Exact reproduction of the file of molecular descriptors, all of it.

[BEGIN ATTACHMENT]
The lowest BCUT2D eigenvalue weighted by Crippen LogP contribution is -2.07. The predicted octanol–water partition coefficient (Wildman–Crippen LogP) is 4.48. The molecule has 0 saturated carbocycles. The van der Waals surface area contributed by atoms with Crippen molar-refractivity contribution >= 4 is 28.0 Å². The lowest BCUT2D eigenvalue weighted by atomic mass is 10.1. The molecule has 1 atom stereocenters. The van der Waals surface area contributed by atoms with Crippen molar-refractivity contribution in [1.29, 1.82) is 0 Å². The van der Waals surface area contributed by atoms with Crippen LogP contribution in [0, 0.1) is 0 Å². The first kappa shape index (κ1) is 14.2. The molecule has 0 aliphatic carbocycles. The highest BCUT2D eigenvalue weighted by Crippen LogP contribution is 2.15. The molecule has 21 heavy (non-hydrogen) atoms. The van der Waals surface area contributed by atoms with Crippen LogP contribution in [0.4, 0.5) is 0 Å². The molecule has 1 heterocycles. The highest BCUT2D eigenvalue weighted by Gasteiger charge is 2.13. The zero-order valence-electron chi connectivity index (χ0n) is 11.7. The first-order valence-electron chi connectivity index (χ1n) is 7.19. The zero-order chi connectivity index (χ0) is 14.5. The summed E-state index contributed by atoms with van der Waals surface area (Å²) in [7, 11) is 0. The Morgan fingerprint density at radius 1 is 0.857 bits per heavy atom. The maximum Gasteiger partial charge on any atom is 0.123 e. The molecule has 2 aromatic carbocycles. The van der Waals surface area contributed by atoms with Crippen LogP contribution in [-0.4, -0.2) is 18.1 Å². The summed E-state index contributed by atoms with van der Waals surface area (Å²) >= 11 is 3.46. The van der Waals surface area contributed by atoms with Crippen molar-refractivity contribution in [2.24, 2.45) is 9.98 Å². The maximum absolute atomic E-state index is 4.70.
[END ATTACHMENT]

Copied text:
The lowest BCUT2D eigenvalue weighted by Crippen LogP contribution is -2.07. The predicted octanol–water partition coefficient (Wildman–Crippen LogP) is 4.48. The molecule has 0 saturated carbocycles. The van der Waals surface area contributed by atoms with Crippen molar-refractivity contribution >= 4 is 28.0 Å². The lowest BCUT2D eigenvalue weighted by atomic mass is 10.1. The molecule has 1 atom stereocenters. The van der Waals surface area contributed by atoms with Crippen molar-refractivity contribution in [1.29, 1.82) is 0 Å². The van der Waals surface area contributed by atoms with Crippen LogP contribution in [0, 0.1) is 0 Å². The first kappa shape index (κ1) is 14.2. The molecule has 0 aliphatic carbocycles. The highest BCUT2D eigenvalue weighted by Crippen LogP contribution is 2.15. The molecule has 21 heavy (non-hydrogen) atoms. The van der Waals surface area contributed by atoms with Crippen LogP contribution in [0.4, 0.5) is 0 Å². The molecule has 1 heterocycles. The highest BCUT2D eigenvalue weighted by Gasteiger charge is 2.13. The zero-order valence-electron chi connectivity index (χ0n) is 11.7. The first-order valence-electron chi connectivity index (χ1n) is 7.19. The zero-order chi connectivity index (χ0) is 14.5. The summed E-state index contributed by atoms with van der Waals surface area (Å²) in [7, 11) is 0. The Morgan fingerprint density at radius 1 is 0.857 bits per heavy atom. The maximum Gasteiger partial charge on any atom is 0.123 e. The molecule has 2 aromatic carbocycles. The van der Waals surface area contributed by atoms with Crippen LogP contribution in [-0.4, -0.2) is 18.1 Å². The summed E-state index contributed by atoms with van der Waals surface area (Å²) >= 11 is 3.46. The van der Waals surface area contributed by atoms with Crippen molar-refractivity contribution in [2.24, 2.45) is 9.98 Å². The maximum absolute atomic E-state index is 4.70.